I wonder why that is

Space shuttle discovery on taking off from launch pad

There used to be a time not to long a go when our imaginations were the most important things we possessed. When the people of note and the “reality TV” celebrities were the people that were brave enough to go where no man had gone before. Scientists, inventors, and explorers were heralded as champions for their courage and their achievments, not the people that were chasing the most amount of fame or money. The Jacque Cousteau’s and the Neil Armstrong’s of the world used to be the heroes of the people. Now it is Kim Kardashian and the rest of her klan, the cast of Jersey Shore, and the Charlie Sheens of the world that people look to for influence and to serve as their role models. When did we as Americans trade in our curiosity, imagination, bravery, and sense of discovery for spray tans, ethical ambiguity, a pair of Fidelity jeans, and a Ben Sherman cardigan?

There have been a lot of exciting things happening in the world today in the media, the unrest and uprising in the middle east and continued blood shed in Syria, the budget concerns and spending of the federal governemnt in the US of A, the ridiculous demolition derby that has become the bid for the GOP presidential nomination, and the nuclear stalemate with Iran, Israel, and the rest of the world, to name a few.  However there was one event that took place almost a year ago today that received very little coverage and somehow “flew” under the radar of the media’s ever so watchful and informative eye.  That event was the decommissioning of one of the primary vessels used for space exploration.  The Space Shuttle Discovery made its final journey into space after having docked with the international space station for the last time March 19, 2011, and is now resting in an aeronautical museum as its final mission.   When all was said and done, Discovery had successfully flown 39 missions, completed 5,247 orbits, and spent 322 days in orbit. It was first put into orbit in 1984 and after almost 30 years of reliable service it was time for our space program to trade in the old pick-up truck for a new sleek-modeled hybrid. The only problem is that there isn’t a new hybrid, bike, wagon, or anything for that matter to take its place. The funding that used to be abundant to conduct this kind of research has dried up, and the powers that be in Congress are no longer putting a premium on exploration and innovation.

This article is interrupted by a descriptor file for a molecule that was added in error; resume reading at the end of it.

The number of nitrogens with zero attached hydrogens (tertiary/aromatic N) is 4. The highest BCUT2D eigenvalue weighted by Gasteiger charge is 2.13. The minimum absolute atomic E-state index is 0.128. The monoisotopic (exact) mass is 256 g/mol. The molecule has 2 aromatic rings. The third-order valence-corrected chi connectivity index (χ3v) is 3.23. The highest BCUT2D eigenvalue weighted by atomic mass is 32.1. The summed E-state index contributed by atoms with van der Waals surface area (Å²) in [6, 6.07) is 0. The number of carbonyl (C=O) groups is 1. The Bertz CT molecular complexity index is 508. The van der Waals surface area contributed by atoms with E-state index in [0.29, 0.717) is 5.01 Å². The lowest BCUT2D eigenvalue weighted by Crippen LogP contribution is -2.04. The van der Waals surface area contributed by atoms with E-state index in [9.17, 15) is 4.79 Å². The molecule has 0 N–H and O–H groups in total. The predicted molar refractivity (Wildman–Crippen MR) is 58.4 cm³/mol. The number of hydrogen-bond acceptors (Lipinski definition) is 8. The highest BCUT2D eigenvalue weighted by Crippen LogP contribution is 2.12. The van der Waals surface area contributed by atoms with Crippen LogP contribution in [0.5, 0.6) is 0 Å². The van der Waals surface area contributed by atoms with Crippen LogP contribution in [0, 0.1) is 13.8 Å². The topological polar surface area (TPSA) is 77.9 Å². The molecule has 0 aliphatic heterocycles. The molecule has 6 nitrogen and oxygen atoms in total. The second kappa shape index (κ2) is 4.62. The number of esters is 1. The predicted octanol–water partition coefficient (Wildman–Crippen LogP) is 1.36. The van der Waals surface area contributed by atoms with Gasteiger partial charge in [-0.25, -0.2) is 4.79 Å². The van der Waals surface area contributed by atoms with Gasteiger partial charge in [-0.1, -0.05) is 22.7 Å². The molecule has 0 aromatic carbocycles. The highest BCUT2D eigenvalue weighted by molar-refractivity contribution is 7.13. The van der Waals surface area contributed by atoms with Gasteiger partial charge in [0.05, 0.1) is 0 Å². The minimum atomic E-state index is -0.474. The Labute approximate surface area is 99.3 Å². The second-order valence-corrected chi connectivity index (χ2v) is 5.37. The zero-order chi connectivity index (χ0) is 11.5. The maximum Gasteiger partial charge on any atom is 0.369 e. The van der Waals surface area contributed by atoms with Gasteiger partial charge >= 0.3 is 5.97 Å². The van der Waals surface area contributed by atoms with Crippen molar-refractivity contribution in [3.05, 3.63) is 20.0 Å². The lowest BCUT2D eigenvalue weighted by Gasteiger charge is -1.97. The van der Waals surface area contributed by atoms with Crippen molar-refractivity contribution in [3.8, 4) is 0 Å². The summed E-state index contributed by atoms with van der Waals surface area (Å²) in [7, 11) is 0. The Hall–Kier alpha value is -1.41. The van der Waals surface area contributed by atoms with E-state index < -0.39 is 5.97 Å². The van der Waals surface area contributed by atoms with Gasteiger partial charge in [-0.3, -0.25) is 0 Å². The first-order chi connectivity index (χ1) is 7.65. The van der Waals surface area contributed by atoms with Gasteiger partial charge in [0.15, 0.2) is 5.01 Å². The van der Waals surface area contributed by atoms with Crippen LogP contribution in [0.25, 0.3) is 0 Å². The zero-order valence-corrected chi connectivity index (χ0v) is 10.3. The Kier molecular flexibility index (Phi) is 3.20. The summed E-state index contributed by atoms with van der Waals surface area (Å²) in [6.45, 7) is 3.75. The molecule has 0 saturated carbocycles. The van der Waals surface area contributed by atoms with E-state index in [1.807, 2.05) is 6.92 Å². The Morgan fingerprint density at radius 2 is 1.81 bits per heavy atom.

Now the question that must be addressed is what of the vessel that will be replacing it? The money that would be spent by NASA and JPL and the scientists whose job and passion is to create these next generation of vehicles for us to explore the unknown is dwindling.  Our money is instead being spent on ways to destroy the life on this planet instead of trying to find a way to propagate it.  It is being horded by an infinitesimal percentage of people on this planet bent on making it that much less hospitable.  We have a unique ability over the other animals on this planet to be able to build and create using our imaginations, yet we choose to use it to destroy and devastate. We have the distinctive opportunity in the next few decades to explore one of our neighboring planets, the Red Planet, Mars.  But, instead of people being excited and wanting to spend our money on this we are using it to fund wars, subsidize gluttonous oil companies, and bail out banks and their voracious CEO’s.

What about our desire to see what is beyond our atmosphere, beyond our planet, and our solar system? Have we given up the dream to reach out past the stars and see what else there is? I thought as human beings we sought answers to the unknown and had a natural curiosity that drove us to explore. It would seem that we have been placated with video games, “reality” TV, and McDonald’s. The natural order of life, of building, of growing, of standing on the shoulders of giants to see what lay beyond the mountain tops, has been replaced with an unnatural order of life to see who will be Americas next “Voice.”  We’ve replaced our curiosity and desire to explore with a desire to do nothing and curiosity in celebrities’ lives that we wish were our own. Our lives are more than what we have given them credit to be. I believe Nobel prize winning author TS Elliot said it best when he mused, “We shall not cease from exploration, and the end of all our exploring will be to arrive where we started and know the place for the first time.” When we realize that we have the ability to explore, create, imagine, build, grow, and develop we will be working toward discovering what we as human beings can really achieve.


About thedailyheard

Just a guy with an opinion and some time on my hands trying to find out where the sidewalk really does end.

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